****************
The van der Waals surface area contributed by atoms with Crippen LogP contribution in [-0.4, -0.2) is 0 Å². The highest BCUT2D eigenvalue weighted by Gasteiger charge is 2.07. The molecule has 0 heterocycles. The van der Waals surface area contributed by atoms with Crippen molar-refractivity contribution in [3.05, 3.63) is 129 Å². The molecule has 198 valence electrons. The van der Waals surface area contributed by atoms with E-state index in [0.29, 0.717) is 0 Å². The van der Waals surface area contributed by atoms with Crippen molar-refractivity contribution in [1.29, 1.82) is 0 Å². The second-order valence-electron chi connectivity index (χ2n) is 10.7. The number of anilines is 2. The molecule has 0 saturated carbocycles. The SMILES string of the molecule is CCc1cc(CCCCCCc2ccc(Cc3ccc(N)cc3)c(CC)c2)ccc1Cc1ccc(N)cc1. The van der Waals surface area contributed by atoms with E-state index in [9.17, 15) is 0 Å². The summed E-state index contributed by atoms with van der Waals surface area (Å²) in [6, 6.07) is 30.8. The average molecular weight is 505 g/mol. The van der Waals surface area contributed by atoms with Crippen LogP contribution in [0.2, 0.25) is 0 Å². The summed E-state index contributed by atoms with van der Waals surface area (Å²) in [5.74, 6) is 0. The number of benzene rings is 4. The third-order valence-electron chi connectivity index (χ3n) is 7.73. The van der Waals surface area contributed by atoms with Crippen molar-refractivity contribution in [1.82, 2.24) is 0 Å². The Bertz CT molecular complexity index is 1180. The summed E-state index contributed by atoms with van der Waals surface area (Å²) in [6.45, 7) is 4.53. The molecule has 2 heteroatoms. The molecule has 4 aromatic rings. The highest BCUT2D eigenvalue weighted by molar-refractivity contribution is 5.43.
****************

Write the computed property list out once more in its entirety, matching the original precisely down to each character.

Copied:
The van der Waals surface area contributed by atoms with Crippen LogP contribution in [-0.4, -0.2) is 0 Å². The highest BCUT2D eigenvalue weighted by Gasteiger charge is 2.07. The molecule has 0 heterocycles. The van der Waals surface area contributed by atoms with Crippen molar-refractivity contribution in [3.05, 3.63) is 129 Å². The molecule has 198 valence electrons. The van der Waals surface area contributed by atoms with E-state index in [0.29, 0.717) is 0 Å². The van der Waals surface area contributed by atoms with Crippen molar-refractivity contribution in [1.29, 1.82) is 0 Å². The second-order valence-electron chi connectivity index (χ2n) is 10.7. The number of anilines is 2. The molecule has 0 saturated carbocycles. The SMILES string of the molecule is CCc1cc(CCCCCCc2ccc(Cc3ccc(N)cc3)c(CC)c2)ccc1Cc1ccc(N)cc1. The van der Waals surface area contributed by atoms with E-state index in [9.17, 15) is 0 Å². The summed E-state index contributed by atoms with van der Waals surface area (Å²) in [6, 6.07) is 30.8. The average molecular weight is 505 g/mol. The van der Waals surface area contributed by atoms with Crippen LogP contribution in [0.2, 0.25) is 0 Å². The summed E-state index contributed by atoms with van der Waals surface area (Å²) in [5.74, 6) is 0. The number of benzene rings is 4. The third-order valence-electron chi connectivity index (χ3n) is 7.73. The van der Waals surface area contributed by atoms with Crippen molar-refractivity contribution in [1.82, 2.24) is 0 Å². The Bertz CT molecular complexity index is 1180. The summed E-state index contributed by atoms with van der Waals surface area (Å²) in [6.45, 7) is 4.53. The molecule has 2 heteroatoms. The molecule has 4 aromatic rings. The highest BCUT2D eigenvalue weighted by molar-refractivity contribution is 5.43.